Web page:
Think of school: the teacher tells you to write an essay and submit it through an online drop box. In order to pass the class you must go through the process of writing and essay and them submit it through the medium as directed. If you try to submit it through another medium you will not get any credit. However, if you do not write the essay you will also not get credit. The required work must be performed through the required medium in order for you to get any credit in the class.

In a like manner we must obey the laws and ordinances of the gospel, but must do so through the medium of the Atonement. If either part is missing we will not be saved. If we live our lives in righteousness, but never accept Christ’s atonement that is like doing the essay and trying to turn it in through some other medium. If we accept Christ and yet do not live righteously that is like not doing the essay, but still working through the correct medium. Either way we have no claim on salvation.

On a last note I find it interesting that the Laws of the Ordinances and listed separately. Since I believe that wording is significant in these articles one can hardly be surprised. The ordinances are not laws, and the laws are not ordinances. An ordinance is a sacred, formal act performed by the authority of the priesthood.  Some are essential for salvation, others are not. A law, on the other hand, is a command from God to either do or not to do something. The classic example are the Ten Commandments (8 do not’s and 2 do’s). Now, there are some laws that command us to participate in certain ordinances; such as the command to be baptized (2 Ne. 9:23; 3 Ne. 27:20). However, one can obey this command and not obey the ordinance, as is the case with baptism and sprinkling. Those who practice sprinkling are obeying the law to be baptized, but they are not obeying the ordinance, as the ordinance demands immersion. I believe this is the reason that Joseph Smith made that distinction that we needed to be obedient not only to the commands of the Lord (including those requiring ordinances), but that we need to perform the ordinances in their proper form.

So, we learn many things from this one statement. We declare that it is through the Atonement that salvation is made possible, and that all can attain to it. However, we also declare that we must do what is required of us or the Atonement will not work in our lives. Lastly we see that ordinances must be performed in their proper way or they do us no good.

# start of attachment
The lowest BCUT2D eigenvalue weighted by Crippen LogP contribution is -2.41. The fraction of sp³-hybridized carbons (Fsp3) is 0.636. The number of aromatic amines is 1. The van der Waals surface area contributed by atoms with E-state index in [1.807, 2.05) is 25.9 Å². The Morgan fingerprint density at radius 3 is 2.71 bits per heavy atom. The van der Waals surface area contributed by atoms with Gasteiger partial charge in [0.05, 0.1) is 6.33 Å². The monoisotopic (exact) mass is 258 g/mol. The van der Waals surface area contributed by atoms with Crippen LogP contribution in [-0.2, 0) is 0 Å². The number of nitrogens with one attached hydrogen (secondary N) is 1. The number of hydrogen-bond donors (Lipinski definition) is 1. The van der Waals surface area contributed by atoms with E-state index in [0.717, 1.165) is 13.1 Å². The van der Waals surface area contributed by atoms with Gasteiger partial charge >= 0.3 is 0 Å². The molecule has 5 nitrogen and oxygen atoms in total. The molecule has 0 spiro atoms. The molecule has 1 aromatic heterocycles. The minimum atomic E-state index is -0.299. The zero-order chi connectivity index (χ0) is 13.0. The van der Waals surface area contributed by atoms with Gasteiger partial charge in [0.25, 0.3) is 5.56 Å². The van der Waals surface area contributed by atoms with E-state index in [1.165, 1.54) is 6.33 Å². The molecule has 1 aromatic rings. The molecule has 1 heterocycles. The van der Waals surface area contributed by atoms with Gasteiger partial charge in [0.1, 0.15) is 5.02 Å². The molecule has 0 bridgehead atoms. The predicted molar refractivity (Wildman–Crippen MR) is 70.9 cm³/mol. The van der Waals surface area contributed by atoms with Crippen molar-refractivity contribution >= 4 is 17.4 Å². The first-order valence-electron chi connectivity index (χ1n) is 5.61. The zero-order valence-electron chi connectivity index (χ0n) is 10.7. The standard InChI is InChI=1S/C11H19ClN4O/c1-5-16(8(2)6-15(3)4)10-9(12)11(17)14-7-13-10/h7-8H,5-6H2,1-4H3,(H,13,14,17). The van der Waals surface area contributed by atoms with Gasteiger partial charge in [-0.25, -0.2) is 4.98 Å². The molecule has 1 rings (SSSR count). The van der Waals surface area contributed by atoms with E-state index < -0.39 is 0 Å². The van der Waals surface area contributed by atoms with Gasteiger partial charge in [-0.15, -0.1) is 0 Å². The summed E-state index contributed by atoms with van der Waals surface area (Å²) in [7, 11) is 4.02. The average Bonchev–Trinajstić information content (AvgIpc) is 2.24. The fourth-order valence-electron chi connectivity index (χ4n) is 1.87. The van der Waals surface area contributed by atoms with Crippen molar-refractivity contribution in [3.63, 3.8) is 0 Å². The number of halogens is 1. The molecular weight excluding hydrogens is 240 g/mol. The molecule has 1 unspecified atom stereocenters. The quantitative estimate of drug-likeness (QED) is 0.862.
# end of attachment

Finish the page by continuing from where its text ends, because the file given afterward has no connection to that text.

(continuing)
Articles of Faith Two

13 Mar

In my first post of this series I went over the origin and history of the Articles of Faith. In my last post I discussed the first Article of Faith. Today I will discuss briefly the second of the Articles, as given below.

We believe that men will be punished for their own sins and not for Adam’s Transgression.

(Now, before I continue, let me just clarify that the word ‘Man’ includes both male and female.)

This article is also very simple and very strait forward in its mean. I would also like to take note as to its placement as the second article. (I will likely do this with most of the articles as I believe the order is very significant.) It was, and to a large extent still is common doctrine among the various Christian religions that the Fall of Adam has caused all people to be born with the taint of sin. Because of this even babies are counted as sinners and require the atonement to save them. Up until the mid to late 1800’s it was common practice among all Christians to baptize infants to save them from this taint caused by Adam. This is commonly known as Original Sin, which the Catholic church defines as “a consequence of [the sin that Adam committed], the hereditary stain with which we are born on account of our origin or descent from Adam.”

In the simplicity of the second Article of Faith Joseph Smith is declaring that we reject the idea of Original Sin. The implications are huge. If we are not born with the taint of Adam’s actions that are we born sinners? The answer is obviously no, as we at birth we have not had the opportunity to sin. This then shows that babies are innocent, having committed no sin, and thus are not in need of baptism (as baptism is for the remission of sins Mark 1:4; Luke 3: 3). Also, if we are punished only for our own sins, then mortal life and death cannot be a punishment as they are the results of Adam’s actions. This would indicate that mortal life is a good thing, and not a bad one.

Now, there is one more part of this article that we should take note of, and that is the fact that Joseph Smith does not call Adam’s actions a sin, but rather a transgression. The distinction here is important, and it is one that many people ignore. Elder Dallin H. Oaks put it like this:

“This suggested contrast between a sin and a transgression reminds us of the careful wording in the second article of faith: ‘We believe that men will be punished for their own sins, and not for Adam’s transgression’ (emphasis added). It also echoes a familiar distinction in the law. Some acts, like murder, are crimes because they are inherently wrong. Other acts, like operating without a license, are crimes only because they are legally prohibited. Under these distinctions, the act that produced the Fall was not a sin—inherently wrong—but a transgression—wrong because it was formally prohibited. These words are not always used to denote something different, but this distinction seems meaningful in the circumstances of the Fall.”

So, this simple statement teaches us many things. First, that we are not born sinners. Second, since children are innocent at birth they have no need of baptism. Third, mortality and even death are good things and are part of the plan. Fourth, that while the act of Adam and Eve was in violation of divine commandment, it was not inherently evil and thus not a sin.